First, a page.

We all know that microstock prices are already pretty low, with photos selling for just a few dollars or even over $100 for those fancy extended licenses. But hey, the silver lining is the potential to sell the same content multiple times, right? Well, hold on to your tripods because here’s where it gets absurd.

What’s the deal with Shutterstock now?

Shutterstock’s new CEO, Stan Pavlovsky, decided it was a brilliant idea to slash photographers’ earnings by a jaw-dropping 70% in a move that could only be described as a masterpiece of short-sightedness. And get this, folks, he didn’t even have the courtesy to lower the prices of the photos! Talk about a punchline that falls flat.

But wait, there’s more! To add insult to injury, this news was casually emailed to contributors. And you know how much time they graciously provided to process this life-altering change? A whopping… drumroll, please… six days! Six measly days to adjust their budgets, rethink their life choices, and ponder the mysteries of the universe. Comedy gold, right?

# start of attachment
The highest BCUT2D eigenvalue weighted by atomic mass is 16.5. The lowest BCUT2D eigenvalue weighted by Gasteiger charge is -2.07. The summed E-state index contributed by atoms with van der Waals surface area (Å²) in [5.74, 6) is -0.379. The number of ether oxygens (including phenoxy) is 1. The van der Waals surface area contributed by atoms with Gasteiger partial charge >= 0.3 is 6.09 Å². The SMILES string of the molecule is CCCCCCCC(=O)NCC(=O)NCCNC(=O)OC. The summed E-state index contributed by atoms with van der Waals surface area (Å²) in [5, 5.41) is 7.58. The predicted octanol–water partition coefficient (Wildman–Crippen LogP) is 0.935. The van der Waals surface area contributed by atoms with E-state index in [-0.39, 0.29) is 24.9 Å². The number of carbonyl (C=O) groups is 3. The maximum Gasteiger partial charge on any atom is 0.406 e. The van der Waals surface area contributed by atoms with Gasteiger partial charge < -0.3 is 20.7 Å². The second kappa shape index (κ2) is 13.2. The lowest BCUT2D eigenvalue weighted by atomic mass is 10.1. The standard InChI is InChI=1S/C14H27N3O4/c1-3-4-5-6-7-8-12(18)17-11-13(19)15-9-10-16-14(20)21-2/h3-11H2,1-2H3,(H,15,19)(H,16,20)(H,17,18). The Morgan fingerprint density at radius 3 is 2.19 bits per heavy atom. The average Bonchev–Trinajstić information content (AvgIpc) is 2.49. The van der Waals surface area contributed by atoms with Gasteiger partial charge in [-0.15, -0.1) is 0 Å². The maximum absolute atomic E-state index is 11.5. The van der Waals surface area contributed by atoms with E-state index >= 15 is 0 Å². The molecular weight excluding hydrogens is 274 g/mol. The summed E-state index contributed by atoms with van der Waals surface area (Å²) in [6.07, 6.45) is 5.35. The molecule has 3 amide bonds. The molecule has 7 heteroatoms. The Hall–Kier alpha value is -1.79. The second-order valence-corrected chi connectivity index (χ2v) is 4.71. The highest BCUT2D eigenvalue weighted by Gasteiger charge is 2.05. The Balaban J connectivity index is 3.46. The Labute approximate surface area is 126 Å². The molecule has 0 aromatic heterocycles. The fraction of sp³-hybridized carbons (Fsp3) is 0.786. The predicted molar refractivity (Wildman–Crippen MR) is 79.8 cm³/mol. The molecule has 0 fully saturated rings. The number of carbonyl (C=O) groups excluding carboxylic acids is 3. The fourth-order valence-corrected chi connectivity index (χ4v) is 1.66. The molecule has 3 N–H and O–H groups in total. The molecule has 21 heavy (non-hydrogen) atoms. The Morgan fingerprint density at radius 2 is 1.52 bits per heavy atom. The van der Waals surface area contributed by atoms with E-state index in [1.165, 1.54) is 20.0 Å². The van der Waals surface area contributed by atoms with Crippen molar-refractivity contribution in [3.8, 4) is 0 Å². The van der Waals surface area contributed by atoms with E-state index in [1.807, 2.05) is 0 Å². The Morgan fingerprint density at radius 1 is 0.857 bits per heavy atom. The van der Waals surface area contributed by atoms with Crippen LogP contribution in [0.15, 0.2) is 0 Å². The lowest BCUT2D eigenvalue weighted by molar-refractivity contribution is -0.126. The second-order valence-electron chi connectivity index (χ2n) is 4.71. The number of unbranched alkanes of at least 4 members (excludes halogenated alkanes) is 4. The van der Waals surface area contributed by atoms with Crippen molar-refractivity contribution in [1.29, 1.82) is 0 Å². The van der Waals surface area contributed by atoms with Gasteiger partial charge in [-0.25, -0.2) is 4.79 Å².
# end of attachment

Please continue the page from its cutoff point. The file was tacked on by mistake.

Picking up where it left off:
So, in essence, today’s official earnings values for images, illustrations, and vectors are as follows:

Image LevelsNumber of image licenses
this calendar year
You earn
Level 1Up to 10015%
Level 2101 to 25020%
Level 3251 to 50025%
Level 4501 to 2,50030%
Level 52,501 to 25,00035%
Level 6Over 25,00040%
Earnings breakdown for photos, illustrations, and vector

And for videos:

Video LevelsNumber of video licenses
this calendar year
You earn
Level 1Up to 1015%
Level 211 to 5020%
Level 351 to 25025%
Level 4251 to 5,00030%
Level 55,001 to 25,00035%
Level 6Over 25,00040%
Earnings breakdown for videos

As if that wasn’t enough to make photographers break out in a cold sweat, brace yourselves for the next act. The new commission model has bid farewell to the concept of total sales and opted for a grand reset to Level 1 for all photographers starting January 1st. Yes, you heard that right. 

So, even if you fought tooth and lens to reach the coveted Level 6 and enjoy a 40% commission, SURPRISE! January arrives, and you’re sent spiraling back to Level 1, where a measly 15% commission awaits you. It’s like taking one step forward and tumbling ten steps back. Cue the facepalm.

Pros and Cons